top of page

Tax season: Why it pays to plan ahead

Good tax planning is a year-round activity. But what if ‘year-round’ isn’t realistic? Fall is a great time to take stock, especially as the holidays and year-end approach.

For many people, tax planning revolves around the RRSP contribution deadline. But that may be too late if you’re trying to take advantage of every opportunity to lower your tax bill. With a little advance planning, before the end of the calendar year, you’ll be set up for greater success and hopefully lower your taxes.

A little paperwork goes a long way

If you receive a regular paycheque, it’s easy to think your income and the taxes you pay are on auto-pilot. Taxes get deducted, contributions get made to a company benefit plan, and it can seem like you don’t have a lot of control over the numbers. The truth is, you have more control than you think and there are ways to lower your tax bill and put more money to work.

Planning does not need to be complicated. You only need to locate a few documents and set aside a little time to chat with your IG Consultant. Key documents include:

Notice of Assessment sent from Canada Revenue Agency (and available online if you have a MyCRA account).Your latest pay stub and your best estimate for any income from bonuses or commissions.Statements for non-registered investments.

This information will help your Certified Financial Planner determine if any action needs to be taken before the end of the calendar year in order to create the maximum amount of savings for you.

Planning for the “Rs”

The “Rs” are your registered accounts. These accounts are either tax-deferred or tax-free. They include:

  • Registered Retirement Savings Plan (RRSP)

  • Tax-free Saving Account (TFSA)

  • Registered Education Savings Plan (RESP)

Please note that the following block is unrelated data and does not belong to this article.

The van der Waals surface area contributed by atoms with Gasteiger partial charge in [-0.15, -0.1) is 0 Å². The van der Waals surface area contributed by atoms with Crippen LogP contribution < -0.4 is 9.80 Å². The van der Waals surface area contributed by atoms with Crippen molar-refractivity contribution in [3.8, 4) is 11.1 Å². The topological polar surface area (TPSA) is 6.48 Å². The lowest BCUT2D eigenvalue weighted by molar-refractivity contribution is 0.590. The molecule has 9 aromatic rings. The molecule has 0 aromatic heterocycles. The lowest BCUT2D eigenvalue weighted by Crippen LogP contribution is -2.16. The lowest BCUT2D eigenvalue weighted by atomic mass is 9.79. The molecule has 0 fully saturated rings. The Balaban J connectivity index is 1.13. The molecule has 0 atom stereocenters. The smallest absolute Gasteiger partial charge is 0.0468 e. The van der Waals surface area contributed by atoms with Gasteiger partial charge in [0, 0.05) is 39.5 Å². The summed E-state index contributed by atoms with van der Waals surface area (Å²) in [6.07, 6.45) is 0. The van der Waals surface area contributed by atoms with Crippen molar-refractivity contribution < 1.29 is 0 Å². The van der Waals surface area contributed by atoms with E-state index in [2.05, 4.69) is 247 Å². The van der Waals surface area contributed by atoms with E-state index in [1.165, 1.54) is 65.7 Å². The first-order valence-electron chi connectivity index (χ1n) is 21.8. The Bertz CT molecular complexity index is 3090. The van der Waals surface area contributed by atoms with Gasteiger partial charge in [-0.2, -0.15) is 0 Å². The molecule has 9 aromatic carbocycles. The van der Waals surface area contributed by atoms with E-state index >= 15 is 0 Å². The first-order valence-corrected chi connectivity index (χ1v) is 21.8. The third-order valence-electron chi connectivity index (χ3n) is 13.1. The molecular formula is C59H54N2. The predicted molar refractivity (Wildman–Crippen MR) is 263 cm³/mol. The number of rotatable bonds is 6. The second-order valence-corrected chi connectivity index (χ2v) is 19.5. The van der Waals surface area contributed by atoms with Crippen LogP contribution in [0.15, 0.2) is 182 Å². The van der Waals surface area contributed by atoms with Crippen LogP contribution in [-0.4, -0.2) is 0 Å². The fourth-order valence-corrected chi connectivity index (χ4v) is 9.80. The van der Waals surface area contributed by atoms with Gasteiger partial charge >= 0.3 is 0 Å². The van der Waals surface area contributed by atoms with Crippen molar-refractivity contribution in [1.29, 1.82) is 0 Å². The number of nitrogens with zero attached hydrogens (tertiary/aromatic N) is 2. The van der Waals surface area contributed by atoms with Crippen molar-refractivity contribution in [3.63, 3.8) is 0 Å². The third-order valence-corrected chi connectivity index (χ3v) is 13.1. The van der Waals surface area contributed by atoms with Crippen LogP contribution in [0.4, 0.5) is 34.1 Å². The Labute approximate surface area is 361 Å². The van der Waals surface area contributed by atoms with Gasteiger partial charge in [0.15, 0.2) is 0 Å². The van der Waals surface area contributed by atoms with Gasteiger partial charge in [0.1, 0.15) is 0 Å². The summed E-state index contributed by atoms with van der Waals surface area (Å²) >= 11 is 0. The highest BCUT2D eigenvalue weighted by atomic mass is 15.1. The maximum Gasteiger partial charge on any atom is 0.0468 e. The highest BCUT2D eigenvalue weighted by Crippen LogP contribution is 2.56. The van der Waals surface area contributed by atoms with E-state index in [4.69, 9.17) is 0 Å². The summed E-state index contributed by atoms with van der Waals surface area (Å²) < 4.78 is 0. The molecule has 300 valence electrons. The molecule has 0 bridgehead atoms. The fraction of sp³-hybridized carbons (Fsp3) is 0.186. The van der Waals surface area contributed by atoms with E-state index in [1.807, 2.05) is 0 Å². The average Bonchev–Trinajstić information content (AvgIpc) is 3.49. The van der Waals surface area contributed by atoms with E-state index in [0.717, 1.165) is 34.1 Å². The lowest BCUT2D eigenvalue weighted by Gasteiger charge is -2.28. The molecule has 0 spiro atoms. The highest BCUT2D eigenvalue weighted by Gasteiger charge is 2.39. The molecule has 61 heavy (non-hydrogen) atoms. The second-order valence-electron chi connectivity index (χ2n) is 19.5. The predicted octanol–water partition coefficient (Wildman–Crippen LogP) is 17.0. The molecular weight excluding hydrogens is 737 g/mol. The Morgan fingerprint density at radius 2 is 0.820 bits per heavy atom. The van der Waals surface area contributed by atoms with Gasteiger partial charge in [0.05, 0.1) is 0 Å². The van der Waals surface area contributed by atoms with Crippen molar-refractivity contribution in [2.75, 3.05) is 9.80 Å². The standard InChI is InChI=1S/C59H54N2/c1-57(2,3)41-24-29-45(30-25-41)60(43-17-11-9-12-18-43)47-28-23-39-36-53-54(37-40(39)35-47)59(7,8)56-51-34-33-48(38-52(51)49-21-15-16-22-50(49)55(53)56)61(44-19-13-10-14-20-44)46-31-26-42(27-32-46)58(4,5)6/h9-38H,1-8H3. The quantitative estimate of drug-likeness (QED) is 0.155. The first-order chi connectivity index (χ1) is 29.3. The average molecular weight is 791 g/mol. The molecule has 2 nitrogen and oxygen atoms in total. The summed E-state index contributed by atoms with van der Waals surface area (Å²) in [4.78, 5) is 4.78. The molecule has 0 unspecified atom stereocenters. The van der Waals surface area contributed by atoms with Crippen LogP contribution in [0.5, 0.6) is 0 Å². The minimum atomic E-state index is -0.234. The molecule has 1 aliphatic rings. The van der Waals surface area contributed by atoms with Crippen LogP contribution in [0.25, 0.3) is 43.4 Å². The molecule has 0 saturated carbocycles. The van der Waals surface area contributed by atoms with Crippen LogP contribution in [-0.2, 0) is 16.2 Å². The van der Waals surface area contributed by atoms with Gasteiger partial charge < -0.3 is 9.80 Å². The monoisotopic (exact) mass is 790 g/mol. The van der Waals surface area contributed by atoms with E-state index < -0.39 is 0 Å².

• Registered Disability Savings Plan (RDSP)

When planning to optimize your contributions to your registered accounts, consider the order of events. For example, a contribution to your RRSP could generate a tax refund. You could then contribute that amount to your RESP to generate grants from the federal and provincial governments.  

Consider capital gains and losses

Sometimes, it makes sense to sell investments that have gone down in value because you can use the loss to lower your taxable income. You should seek the advice of a qualified tax specialist before taking this step. If you decide this approach is right for you, your Certified Financial Planner can guide you through the steps and potential tax advantages.

The bottom line

Year-end is not the only time when you should be planning the best way to minimize taxes, but it is when deadlines are important, and a little extra attention can reap big rewards. This is also a great time to take note of any changes to your income, your expenses or your lifestyle. Then, work with an IG Certified Financial Planner to make proactive changes to your IG Living PlanTM so you can take full advantage of tax-efficient strategies to enhance your overall financial well-being.

By: Karen Erickson CFP, RRC & Kayla Caruana, CFP, BBA, RRC

Karen & Kayla offer a free second opinion on your current investment, retirement and estate plan. They are a mother daughter Certified Financial Planning team in Kelowna.

bottom of page